There’s a lot of frustration from people who have been waiting for over two days now who were told they were going home on Monday. They’re giving us masks once a week, our cleaning supplies are starting to dwindle again. 

The doctors said they were going to come and do screenings every day, but for the past two days, they’ve just come into the dorm and stood by the front door and yelled, “Does anybody have any symptoms?” and then walked out. The first day, they sat down, had everybody come in, checked them off a list, asked them if they had symptoms, if anyone said they weren’t sure, they took their temperature. 

They’re not doing any of that [now]. They did that once. And now they just come in and yell. Some people don’t speak English, some people are in the shower or the toilet or the day room or listening to the radio or taking a nap, you know? Because if one person has it in a dorm of 40-odd people, that’s a huge problem. 

I’m doing okay. Send me letters, I’m good on books. I’m reading like a maniac. I’m reading about Bobby Sands and the 1981 Irish hunger strikers right now, so at least I’m not lying naked in my cell 24 hours a day, shitting into my hand to smear it on the walls. There’s that. 

I’m trying to keep to my bed and spend as little time in the bathroom and the day room as possible. I am also really good at washing my hands … checking in with myself, like “Did I wash my hands between taking the tray and eating?” That’s important. 

One thing that’s important to know about this setup in this dorm in particular, is that there are eight sinks, but they’re these weird mini-sink/water fountain combination units that totally suck. They’re not really functional as handwashing stations. 

There’s a little bowl-shaped metal depression in this metal cube bolted to the wall at waist height, and then on the back board, there’s a button one each side, and then a little nub in the middle. So you press a button on the left or the right, it doesn’t really seem to make a difference as to water temperature (laughs) but then water shoots out of a little hole in the nub in a little arc, just like a water fountain. 

So you can drink from it, which nobody does because that’s gross, or you can wash your hands in it, which very few people do because the water pressure is terrible. It’s like washing your hands in a water fountain. It takes for-fucking-ever, and you keep bumping your hands into the edges of the bowl, which re-contaminates them. So there’s those eight sinks, and there’s one utility sink, like you’d see in a janitor’s closet.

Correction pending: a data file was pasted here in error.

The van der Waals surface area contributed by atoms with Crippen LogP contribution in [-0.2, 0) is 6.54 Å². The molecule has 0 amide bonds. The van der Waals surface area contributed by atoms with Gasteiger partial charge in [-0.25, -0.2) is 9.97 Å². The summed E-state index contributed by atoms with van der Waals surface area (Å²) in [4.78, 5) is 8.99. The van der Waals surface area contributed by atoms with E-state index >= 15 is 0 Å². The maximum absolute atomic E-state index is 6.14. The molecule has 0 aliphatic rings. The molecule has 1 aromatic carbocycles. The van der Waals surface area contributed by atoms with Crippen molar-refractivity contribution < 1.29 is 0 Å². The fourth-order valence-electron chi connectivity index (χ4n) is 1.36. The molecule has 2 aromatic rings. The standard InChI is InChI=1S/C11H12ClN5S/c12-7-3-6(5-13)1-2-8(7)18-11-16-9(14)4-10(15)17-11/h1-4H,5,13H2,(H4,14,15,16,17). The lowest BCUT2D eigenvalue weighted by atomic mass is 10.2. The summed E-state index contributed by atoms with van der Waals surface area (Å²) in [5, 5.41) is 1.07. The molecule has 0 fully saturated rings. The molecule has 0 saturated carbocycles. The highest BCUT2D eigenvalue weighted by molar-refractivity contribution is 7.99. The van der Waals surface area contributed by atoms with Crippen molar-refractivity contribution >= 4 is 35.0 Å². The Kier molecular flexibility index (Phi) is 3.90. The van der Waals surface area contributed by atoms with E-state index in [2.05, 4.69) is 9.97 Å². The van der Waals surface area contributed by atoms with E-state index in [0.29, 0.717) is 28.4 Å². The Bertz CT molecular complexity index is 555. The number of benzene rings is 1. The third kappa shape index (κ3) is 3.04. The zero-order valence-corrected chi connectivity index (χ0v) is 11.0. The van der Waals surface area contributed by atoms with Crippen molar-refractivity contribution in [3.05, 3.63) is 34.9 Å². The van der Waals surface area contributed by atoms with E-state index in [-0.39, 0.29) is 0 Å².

So really, everyone is using this one utility sink for most of their needs, brushing teeth, washing hands, doing laundry, washing dishes. For 45 people, there’s one actual sink that people use for pretty much everything, unless there’s a line for it, which there often is, in which case people will spend an extra sixty seconds washing their hands under these shitty jail sinks.

My friend called back a few hours later and said:

I’m not going home still, but about an hour ago, I tried to keep count, they called about 23 names of people in my dorm. They were different from the names that were called out on Monday, except for four whose names were called out a second time. Strangely, these people were told to pack up now and to pack lightly, and when pressed, the [corrections officers] and captains told them they’re going home. They’re probably transferring them to EMTC for a couple days so they can process them all and then send them home, but a lot of people are leaving. I am not leaving, which is unfortunate. But apparently another list is coming out tomorrow. We don’t know, I could still leave.

For the meantime, I’ll have a lot of space. And I had like four people so far give me everything they own except what they want to take with them. People that were called had a variety of charges, violent and nonviolent, felony and misdemeanor. … 

Nobody can figure out the rhyme or reason to it, people are very skeptical, that they’re just moving them to another building to break them up or to space them out or whatever. But slowly the skepticism has kind of dissipated and people are like, “Oh my God, we’re actually going home.” It might take a couple days, they’re probably not going to be out on the street tonight, but they’re in the process.